At long last, DCAPS is pleased to be able to offer preservation-quality digitization of your A/V assets. We now have the capacity to do in-house digitization of VHS, audio cassette tape, and vinyl, and have plans to expand our services to include U-matic and mini-dv in the coming months. All other formats we can outsource for you to a reputable vendor. Our new A/V specialist, Tre Berney, is happy to advise you on your collections and develop a preservation strategy for your most valuable and high-risk assets. He can be reached at email@example.com. For a little insight into the complexity of developing this program, please continue reading!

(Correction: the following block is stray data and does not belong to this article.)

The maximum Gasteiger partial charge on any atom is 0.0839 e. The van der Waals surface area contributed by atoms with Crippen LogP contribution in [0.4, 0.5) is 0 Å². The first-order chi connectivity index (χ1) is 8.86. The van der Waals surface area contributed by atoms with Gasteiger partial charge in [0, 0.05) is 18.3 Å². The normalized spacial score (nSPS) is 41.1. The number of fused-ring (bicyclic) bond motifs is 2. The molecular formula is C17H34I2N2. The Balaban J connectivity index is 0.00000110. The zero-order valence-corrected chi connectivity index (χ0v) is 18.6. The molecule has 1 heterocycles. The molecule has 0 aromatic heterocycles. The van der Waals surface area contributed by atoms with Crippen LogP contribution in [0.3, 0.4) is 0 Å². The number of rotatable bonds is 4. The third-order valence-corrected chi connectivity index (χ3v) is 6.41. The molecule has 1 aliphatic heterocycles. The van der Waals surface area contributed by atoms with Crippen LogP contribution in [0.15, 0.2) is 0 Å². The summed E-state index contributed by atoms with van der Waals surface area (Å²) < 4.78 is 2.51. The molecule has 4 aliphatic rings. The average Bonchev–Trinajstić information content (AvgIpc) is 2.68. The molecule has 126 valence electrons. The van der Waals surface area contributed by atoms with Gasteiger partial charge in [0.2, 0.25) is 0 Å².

Since taking over management of the Digital Media Group at CUL in 2005, A/V has felt like my own personal white elephant in the room. I knew that at some point (always “very soon”) I was going to have to deal with it, but didn’t have the staffing, resources, or know-how to really begin to tackle it. I sensed the overwhelming complexity of formats; the problems of nascent delivery platforms; and the lack of a viable preservation system (not to mention standards) to handle the files in perpetuity. So instead I punted, outsourcing when necessary, but also developing very small “boutique” collections of A/V content with which to cut my teeth. (One particularly fun and successful project involved partnering with the University of Bremen to digitize, describe, translate, and caption 22 films by the German filmmaker Alexander Kluge: http://muller-kluge.library.cornell.edu/en/index.php.) While I learned a huge amount in the process of developing this type of collection, it in no way approached the range of activities needed to deal with A/V in a systematic way across the Library’s vast holdings.